5:00 am, my husband rises early to check on Sandy’s progress as she barrels toward the coast. The coffee grinder hums, and soon after the slow steady intoxicating drip invades the air. Out of nowhere he is back, casually mentioning that they are on the way over to our house along with their over sized lion- like cats. In the days leading up to the storm island residents bustled about, placing sand bags near doors, bringing outdoor furniture inside, boarding up windows, battening down the hatches so to speak. Not these two, they wandered about jokingly asking if they could come up should things get bad. Or at least that is what we thought…
As the day progressed I called friends and family members warning them that I could one day be the topic of a dateline episode. Not because I had in fact survived Hurricane Sandy, but because I survived my uninvited guests during Hurricane Sandy. I couldn’t put into words what was happening, and how we had been descended upon by our thankless, lackadaisical, oblivious neighbors who were behaving as if they were on holiday, not in the path of an approaching superstorm.
We could never have turned them away, but in hindsight should have recommended they seek shelter elsewhere in the days leading up to the storm. The “Sugar Shack” as others in the neighborhood affectionately called it, was a ground floor structure where the couple took up residence several years before. It actually was a converted garage, pieced together, creating the illusion of a house.
They waded through the water, carrying their possessions in garbage bags, and their Maine- coon cats hissing and shaking in undersized plastic carriers. The woman wondered where she would allow these beasts to stretch their legs. Of course they would need to ride out the storm in our hall bath, they could exercise after the storm had passed. The man plopped his filthy sopping wet wigwam socks onto our cooler in the hall which housed all the food we had on ice, should we lose power. It was going to be a long couple of hours. He rolled up his wet jeans, fluffed and placed a down filled throw pillow under his head as he stretched himself out on the sofa and asked “when are you going to break the grub out?”
It had been a while since I saw my son, just 10 at the time. I vaguely remember mentioning to him that he should brush his teeth. As I slowly opened the door to the hall bath, there he was. Terrified, sweating, and curled into a tight ball balancing on the edge of the countertop, begging to be rescued from the howling animals nipping at his feet. This was one of countless instances of trauma the wild felines would inflict on this day.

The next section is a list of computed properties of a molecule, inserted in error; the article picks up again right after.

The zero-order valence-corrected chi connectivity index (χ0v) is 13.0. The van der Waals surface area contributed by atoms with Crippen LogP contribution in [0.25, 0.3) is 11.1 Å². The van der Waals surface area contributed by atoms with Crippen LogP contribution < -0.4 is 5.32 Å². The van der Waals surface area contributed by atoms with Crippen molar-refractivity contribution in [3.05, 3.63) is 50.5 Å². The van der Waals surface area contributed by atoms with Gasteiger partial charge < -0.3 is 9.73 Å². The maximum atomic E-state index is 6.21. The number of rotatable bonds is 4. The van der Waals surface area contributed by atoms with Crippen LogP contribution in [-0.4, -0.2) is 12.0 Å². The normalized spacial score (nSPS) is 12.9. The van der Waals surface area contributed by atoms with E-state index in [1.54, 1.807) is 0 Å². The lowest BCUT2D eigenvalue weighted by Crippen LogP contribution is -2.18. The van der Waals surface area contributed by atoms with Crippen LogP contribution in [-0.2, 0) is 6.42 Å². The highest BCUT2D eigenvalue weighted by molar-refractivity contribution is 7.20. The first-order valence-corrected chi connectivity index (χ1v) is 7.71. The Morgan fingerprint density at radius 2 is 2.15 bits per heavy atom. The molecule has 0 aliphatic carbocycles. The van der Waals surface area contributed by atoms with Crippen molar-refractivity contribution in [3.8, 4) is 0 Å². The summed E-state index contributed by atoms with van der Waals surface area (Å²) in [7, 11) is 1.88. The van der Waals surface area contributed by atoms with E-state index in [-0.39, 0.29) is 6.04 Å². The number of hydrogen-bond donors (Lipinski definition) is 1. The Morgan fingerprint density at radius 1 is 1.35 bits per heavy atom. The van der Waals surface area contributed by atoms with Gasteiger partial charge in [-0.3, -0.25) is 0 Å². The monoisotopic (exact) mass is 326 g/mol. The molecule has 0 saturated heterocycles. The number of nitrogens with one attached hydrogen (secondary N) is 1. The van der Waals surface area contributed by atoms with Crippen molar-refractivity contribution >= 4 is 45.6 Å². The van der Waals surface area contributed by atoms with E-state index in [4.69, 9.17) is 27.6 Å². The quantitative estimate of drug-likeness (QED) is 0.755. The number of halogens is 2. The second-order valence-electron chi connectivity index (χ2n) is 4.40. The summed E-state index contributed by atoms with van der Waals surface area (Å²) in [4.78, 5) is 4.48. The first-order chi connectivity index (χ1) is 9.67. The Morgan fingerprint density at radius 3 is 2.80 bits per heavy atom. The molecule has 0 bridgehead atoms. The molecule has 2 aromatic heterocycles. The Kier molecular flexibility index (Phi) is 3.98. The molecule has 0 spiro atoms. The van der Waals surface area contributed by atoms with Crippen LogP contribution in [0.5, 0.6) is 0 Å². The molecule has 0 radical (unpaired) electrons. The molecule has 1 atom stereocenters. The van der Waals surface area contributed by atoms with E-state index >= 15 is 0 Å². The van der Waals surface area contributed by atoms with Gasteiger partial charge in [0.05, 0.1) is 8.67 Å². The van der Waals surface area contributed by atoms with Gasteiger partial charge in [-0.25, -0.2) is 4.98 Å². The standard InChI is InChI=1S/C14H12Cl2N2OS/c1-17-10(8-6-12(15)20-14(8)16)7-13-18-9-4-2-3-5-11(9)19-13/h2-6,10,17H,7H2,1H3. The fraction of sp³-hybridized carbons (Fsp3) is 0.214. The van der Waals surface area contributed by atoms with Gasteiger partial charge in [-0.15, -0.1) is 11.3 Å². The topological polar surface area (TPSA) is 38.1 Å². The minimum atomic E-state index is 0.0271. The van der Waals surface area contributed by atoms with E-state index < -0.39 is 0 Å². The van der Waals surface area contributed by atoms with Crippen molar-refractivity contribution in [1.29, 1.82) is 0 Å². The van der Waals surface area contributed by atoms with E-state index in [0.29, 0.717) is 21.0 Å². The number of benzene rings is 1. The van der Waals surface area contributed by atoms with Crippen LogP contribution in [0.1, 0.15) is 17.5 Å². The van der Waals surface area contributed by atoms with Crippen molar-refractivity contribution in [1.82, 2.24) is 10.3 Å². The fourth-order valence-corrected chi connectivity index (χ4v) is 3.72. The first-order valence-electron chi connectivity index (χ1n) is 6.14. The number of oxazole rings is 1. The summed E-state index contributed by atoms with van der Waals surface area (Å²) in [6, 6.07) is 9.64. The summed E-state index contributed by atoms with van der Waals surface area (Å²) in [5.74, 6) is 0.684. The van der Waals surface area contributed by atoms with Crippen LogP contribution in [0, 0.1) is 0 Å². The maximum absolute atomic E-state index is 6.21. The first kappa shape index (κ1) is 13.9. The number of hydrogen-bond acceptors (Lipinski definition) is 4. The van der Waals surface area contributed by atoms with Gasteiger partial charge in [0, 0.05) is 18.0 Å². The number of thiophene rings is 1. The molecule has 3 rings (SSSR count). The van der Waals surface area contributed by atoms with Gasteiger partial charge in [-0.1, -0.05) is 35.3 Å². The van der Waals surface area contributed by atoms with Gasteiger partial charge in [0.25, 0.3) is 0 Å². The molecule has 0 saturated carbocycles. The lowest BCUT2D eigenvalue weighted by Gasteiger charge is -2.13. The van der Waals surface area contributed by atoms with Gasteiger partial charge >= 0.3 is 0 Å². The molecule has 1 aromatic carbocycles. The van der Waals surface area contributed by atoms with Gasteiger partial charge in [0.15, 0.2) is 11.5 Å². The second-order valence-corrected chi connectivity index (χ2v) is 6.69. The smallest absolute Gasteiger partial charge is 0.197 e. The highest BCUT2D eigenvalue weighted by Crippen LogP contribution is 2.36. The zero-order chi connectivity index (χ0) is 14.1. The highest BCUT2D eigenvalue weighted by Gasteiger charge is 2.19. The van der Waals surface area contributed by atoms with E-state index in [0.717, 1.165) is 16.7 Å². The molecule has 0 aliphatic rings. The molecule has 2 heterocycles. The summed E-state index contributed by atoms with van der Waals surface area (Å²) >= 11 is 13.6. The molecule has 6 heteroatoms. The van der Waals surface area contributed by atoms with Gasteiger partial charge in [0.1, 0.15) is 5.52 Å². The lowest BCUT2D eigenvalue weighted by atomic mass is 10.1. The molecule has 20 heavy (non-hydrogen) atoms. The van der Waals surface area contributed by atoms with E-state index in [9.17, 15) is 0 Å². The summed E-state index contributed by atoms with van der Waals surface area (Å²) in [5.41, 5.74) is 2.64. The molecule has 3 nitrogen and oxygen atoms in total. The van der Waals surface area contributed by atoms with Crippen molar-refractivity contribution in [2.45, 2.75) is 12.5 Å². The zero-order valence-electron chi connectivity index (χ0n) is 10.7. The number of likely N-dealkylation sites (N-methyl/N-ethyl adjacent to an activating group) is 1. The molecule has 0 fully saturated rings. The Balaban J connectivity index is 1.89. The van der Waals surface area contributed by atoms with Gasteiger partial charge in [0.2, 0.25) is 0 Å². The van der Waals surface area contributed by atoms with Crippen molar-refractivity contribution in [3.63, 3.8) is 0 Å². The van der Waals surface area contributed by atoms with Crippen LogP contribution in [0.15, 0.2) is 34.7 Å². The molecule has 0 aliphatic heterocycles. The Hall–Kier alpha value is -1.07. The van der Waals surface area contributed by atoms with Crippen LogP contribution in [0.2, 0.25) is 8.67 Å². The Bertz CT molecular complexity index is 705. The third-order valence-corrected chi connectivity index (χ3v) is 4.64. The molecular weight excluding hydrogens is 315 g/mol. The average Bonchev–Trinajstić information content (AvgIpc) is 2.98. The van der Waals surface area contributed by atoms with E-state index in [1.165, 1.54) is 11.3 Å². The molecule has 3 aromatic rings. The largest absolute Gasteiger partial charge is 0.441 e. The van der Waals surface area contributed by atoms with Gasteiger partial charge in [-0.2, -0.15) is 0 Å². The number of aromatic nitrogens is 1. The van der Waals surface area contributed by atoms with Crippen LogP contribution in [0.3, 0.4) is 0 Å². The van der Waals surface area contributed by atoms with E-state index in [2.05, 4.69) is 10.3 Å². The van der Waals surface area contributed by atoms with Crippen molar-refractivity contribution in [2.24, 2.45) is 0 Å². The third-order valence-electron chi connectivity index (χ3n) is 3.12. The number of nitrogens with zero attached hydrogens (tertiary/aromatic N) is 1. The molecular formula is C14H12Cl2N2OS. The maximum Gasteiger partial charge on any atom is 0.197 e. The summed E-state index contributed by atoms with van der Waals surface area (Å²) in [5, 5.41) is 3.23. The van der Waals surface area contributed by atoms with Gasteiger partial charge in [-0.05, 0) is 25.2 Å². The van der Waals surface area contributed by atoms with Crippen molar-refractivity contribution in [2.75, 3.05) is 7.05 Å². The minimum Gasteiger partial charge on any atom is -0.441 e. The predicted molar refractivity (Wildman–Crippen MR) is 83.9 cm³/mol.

We got the call from a friend around 2:00pm that day, it looked like Ocean City was directly in the eye of the storm. We had 45 minutes to make it off the island. Through the streaked sliding glass door I could see there were countless waves in the bay, floating docks and ramps seemingly in reversed position, and water surrounding our small home as far as the eye could see. After hours of tortuous questions from our two high maintenance house guests, serving them frequent snacks and meals, washing several loads of their laundry, wiping up spilled cups of coffee, cleaning bay mud from atop the rug, scrubbing their fingertip shaped grease stains from the kitchen walls, and witnessing various cat created bathroom messes, we decided we should evacuate the island, and drop them off somewhere safe along the way. “Where will we go?” she asked. Suddenly THEY were now part of my WE.
As we rode over the bridge, I took stock of the situation, and suddenly realized I had no saliva in my mouth. Four adults, two children (clad in lifejackets with flashlights tightly tied around their necks- don’t ask), three cats, and various pieces of mismatched luggage, were all shoved into our Jeep. Leaving Ocean City on the left hand side of the bridge, as the right side was impassable, the car fought its way through the water and wind and up the steep incline bringing us to safety on the mainland. The moment was surreal, and looking back comical.
Arriving back onto the island days later we found our home suffered very little damage. The bay had entered our townhouse the day before the storm, and had not totally made its exit just yet. Silt covered our complex, debris was everywhere, a boat had floated into the fence, our floating docks were slightly damaged, and our house smelled of cold clam chowder. Still, we counted ourselves to be among the luckiest inhabitants on the island.
Lessons I learned: Always evacuate the island when you are told to. If you choose to live in a home by the bay, get comfortable with the idea of the bay coming into that home from time to time. Vodka in a spray bottle is a great disinfectant for upholstered furniture killing odor causing bacteria. Pet hair sticks to rubber gloves, Swiffer pads can be worn on your feet, using vinegar and baking soda in the washing machine recharges the absorbency of your guest towels (and disinfects them as well), this also cleans the inside of your washing machine; two birds, one stone. Kool Aid left in the toilet overnight is a great way to get rid of those unwanted stains and odors, liquid detergent removes mud stains, and white chalk rubbed onto walls removes greasy fingerprints.
Be kind to your neighbors (but don’t casually invite them to stay with you during a weather event, especially when you aren’t even sure of their names)!
Sitting high and dry in Mrs. Hoover’s house during the January blizzard and subsequent flooding, we heard the rumor that they knocked again on the townhouse door asking the new owner for refuge…
Interested in redesigning your beach home? Maureen can be reached at firstname.lastname@example.org.